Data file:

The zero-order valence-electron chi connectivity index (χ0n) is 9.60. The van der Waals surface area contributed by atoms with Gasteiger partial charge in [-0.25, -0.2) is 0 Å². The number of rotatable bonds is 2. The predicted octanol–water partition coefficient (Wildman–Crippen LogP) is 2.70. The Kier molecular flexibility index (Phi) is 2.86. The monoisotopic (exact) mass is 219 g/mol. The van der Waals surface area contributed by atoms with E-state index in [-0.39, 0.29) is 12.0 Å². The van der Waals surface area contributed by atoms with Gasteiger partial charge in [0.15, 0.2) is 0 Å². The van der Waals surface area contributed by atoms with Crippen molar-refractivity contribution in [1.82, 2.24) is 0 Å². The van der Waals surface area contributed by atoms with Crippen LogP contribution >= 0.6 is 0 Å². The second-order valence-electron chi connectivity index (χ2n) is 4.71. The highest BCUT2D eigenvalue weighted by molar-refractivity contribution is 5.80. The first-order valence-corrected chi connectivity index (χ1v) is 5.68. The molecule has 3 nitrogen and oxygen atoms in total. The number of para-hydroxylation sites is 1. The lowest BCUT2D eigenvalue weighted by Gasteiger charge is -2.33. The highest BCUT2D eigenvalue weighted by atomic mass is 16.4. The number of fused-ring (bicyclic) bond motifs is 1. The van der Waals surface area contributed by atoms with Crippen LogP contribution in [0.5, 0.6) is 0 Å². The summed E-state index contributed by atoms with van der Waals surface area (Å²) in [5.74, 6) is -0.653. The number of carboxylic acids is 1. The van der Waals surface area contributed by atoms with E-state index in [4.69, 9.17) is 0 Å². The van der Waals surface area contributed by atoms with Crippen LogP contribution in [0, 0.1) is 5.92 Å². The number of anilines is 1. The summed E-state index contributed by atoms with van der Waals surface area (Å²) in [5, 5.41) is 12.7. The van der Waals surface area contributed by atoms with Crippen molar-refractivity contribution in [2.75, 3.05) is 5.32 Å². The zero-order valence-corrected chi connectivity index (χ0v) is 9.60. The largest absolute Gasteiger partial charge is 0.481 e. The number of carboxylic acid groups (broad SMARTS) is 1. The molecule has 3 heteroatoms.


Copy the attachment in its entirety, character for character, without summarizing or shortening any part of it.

The zero-order valence-electron chi connectivity index (χ0n) is 9.60. The van der Waals surface area contributed by atoms with Gasteiger partial charge in [-0.25, -0.2) is 0 Å². The number of rotatable bonds is 2. The predicted octanol–water partition coefficient (Wildman–Crippen LogP) is 2.70. The Kier molecular flexibility index (Phi) is 2.86. The monoisotopic (exact) mass is 219 g/mol. The van der Waals surface area contributed by atoms with E-state index in [-0.39, 0.29) is 12.0 Å². The van der Waals surface area contributed by atoms with Gasteiger partial charge in [0.15, 0.2) is 0 Å². The van der Waals surface area contributed by atoms with Crippen molar-refractivity contribution in [1.82, 2.24) is 0 Å². The van der Waals surface area contributed by atoms with Crippen LogP contribution >= 0.6 is 0 Å². The second-order valence-electron chi connectivity index (χ2n) is 4.71. The highest BCUT2D eigenvalue weighted by molar-refractivity contribution is 5.80. The first-order valence-corrected chi connectivity index (χ1v) is 5.68. The molecule has 3 nitrogen and oxygen atoms in total. The number of para-hydroxylation sites is 1. The lowest BCUT2D eigenvalue weighted by Gasteiger charge is -2.33. The highest BCUT2D eigenvalue weighted by atomic mass is 16.4. The number of fused-ring (bicyclic) bond motifs is 1. The van der Waals surface area contributed by atoms with Crippen LogP contribution in [0.5, 0.6) is 0 Å². The summed E-state index contributed by atoms with van der Waals surface area (Å²) in [5.74, 6) is -0.653. The number of carboxylic acids is 1. The van der Waals surface area contributed by atoms with E-state index in [4.69, 9.17) is 0 Å². The van der Waals surface area contributed by atoms with Crippen LogP contribution in [0, 0.1) is 5.92 Å². The number of anilines is 1. The summed E-state index contributed by atoms with van der Waals surface area (Å²) in [5, 5.41) is 12.7. The van der Waals surface area contributed by atoms with Crippen molar-refractivity contribution in [2.75, 3.05) is 5.32 Å². The zero-order valence-corrected chi connectivity index (χ0v) is 9.60. The largest absolute Gasteiger partial charge is 0.481 e. The number of carboxylic acid groups (broad SMARTS) is 1. The molecule has 3 heteroatoms.